Why are so many school leaders experiencing burnout?

  • 4 minute read
  • 24 April 2024

Teacher burnout is real and on the rise. With each passing year, the demands placed on teachers seem to multiply, stretching their time, energy, and emotional resilience to the brink. Educators are under unprecedented levels of stress, which has led to alarming rates of exhaustion and disenchantment. But the worst part is that burnt out teachers often pass off their exhaustion for stress, not fully understanding the impact the burnout is having on their physical and emotional health.

What is burnout?

Burnout refers to a state of physical, emotional, and mental exhaustion experienced by educators as a result of prolonged stress, overwork, and feelings of being overwhelmed by the demands of their profession. It is characterised by a combination of emotional exhaustion, depersonalization or cynicism, and reduced personal accomplishment or effectiveness in their role as school leaders.

What causes school leaders to burn out?

According to Australian Catholic University’s annual Principal Occupational Health, Safety and Wellbeing Survey, in 2023 the ‘sheet quantity of work’ and ‘lack of time to focus on teaching and learning’ are the top stressors of school leaders. The quantity of work was the highest source of stress for school leaders regardless of their career stage, with the most experienced educators (>21 years in education leadership) all the way through to those with the least leadership experience (</=5).

The survey also showed the upward trend continued for school leaders, with 48% being subjected to physical violence, the highest number since the survey began. Threats of violence also increased to 53%.

These figures represent significant disparities compared to the general population, indicating a pressing need for mental health support within the education sector.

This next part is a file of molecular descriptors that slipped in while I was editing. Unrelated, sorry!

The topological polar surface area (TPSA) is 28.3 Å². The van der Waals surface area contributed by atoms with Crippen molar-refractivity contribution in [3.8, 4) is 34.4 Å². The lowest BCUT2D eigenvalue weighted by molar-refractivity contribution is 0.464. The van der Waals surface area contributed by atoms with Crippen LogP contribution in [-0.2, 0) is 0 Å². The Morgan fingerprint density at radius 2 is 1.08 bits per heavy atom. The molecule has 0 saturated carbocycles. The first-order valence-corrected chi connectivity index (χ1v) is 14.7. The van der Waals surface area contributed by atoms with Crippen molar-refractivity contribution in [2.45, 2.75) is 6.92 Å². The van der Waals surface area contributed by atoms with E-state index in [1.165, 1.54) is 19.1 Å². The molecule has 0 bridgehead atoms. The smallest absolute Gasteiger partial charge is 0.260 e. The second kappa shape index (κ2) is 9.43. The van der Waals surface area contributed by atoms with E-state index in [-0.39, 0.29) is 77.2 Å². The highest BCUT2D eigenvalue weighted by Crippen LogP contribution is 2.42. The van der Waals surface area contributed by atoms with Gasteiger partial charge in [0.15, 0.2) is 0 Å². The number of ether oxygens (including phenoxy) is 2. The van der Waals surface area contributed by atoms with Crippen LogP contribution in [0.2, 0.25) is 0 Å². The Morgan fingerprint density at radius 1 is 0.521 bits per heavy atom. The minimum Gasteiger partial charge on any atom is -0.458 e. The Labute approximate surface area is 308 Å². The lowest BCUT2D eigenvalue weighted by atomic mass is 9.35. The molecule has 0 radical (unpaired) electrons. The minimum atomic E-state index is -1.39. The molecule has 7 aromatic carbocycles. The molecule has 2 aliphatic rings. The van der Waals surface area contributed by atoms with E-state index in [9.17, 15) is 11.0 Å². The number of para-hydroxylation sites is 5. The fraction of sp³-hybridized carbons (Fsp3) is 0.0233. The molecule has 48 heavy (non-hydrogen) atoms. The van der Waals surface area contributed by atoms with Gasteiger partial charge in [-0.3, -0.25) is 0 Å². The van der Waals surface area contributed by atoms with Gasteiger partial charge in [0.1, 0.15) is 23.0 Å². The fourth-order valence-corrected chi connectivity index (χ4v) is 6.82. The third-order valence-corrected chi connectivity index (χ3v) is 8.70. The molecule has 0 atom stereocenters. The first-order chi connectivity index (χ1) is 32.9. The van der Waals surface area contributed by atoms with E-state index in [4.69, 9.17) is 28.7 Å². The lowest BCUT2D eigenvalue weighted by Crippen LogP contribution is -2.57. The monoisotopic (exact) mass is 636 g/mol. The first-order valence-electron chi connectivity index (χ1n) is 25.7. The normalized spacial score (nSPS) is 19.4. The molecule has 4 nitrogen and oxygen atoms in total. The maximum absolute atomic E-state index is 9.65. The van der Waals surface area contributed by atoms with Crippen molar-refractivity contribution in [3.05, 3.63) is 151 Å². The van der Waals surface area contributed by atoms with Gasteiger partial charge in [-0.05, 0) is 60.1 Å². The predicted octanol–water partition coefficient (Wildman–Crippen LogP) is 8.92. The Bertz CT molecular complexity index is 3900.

What is the impact of leader burnout?

School leader burnout is a significant issue for the Australian education system. 18,83% of principals surveyed had anxiety levels within the moderate to severe range and 18.05% had depression levels within the same range. It comes as no surprise that 56% of school leaders have seriously considered leaving their job in the last 12 months.  

What are the signs of burnout?

School leadership is a stressful job, but stress and burnout are two different things and it’s important to recognise the difference. Some common signs include:

  1. Physical Fatigue: Constant fatigue, sleep disturbances, and frequent illnesses can indicate physical exhaustion associated with burnout.
  1. Emotional Exhaustion: Feeling irritable, sad, flat, helpless, angry or even a lack of emotions all together could indicate that you’re emotionally exhausted. You may also have difficulty concentrating or staying focused on tasks.
  1. Reduced Passion: Burnout can lead to decreased motivation and engagement with teaching, reducing the enthusiasm you once felt for your job. This may result in an increase in procrastination and decreased productivity.
  1. Increased Absenteeism: Going to work may feel harder, so you may frequently call in sick or take personal days to avoid the source of stress. 
  1. Social Withdrawal: Withdrawal from social interactions, reluctance to participate in work events or activities, or a sense of isolation from colleagues can be indicative of burnout.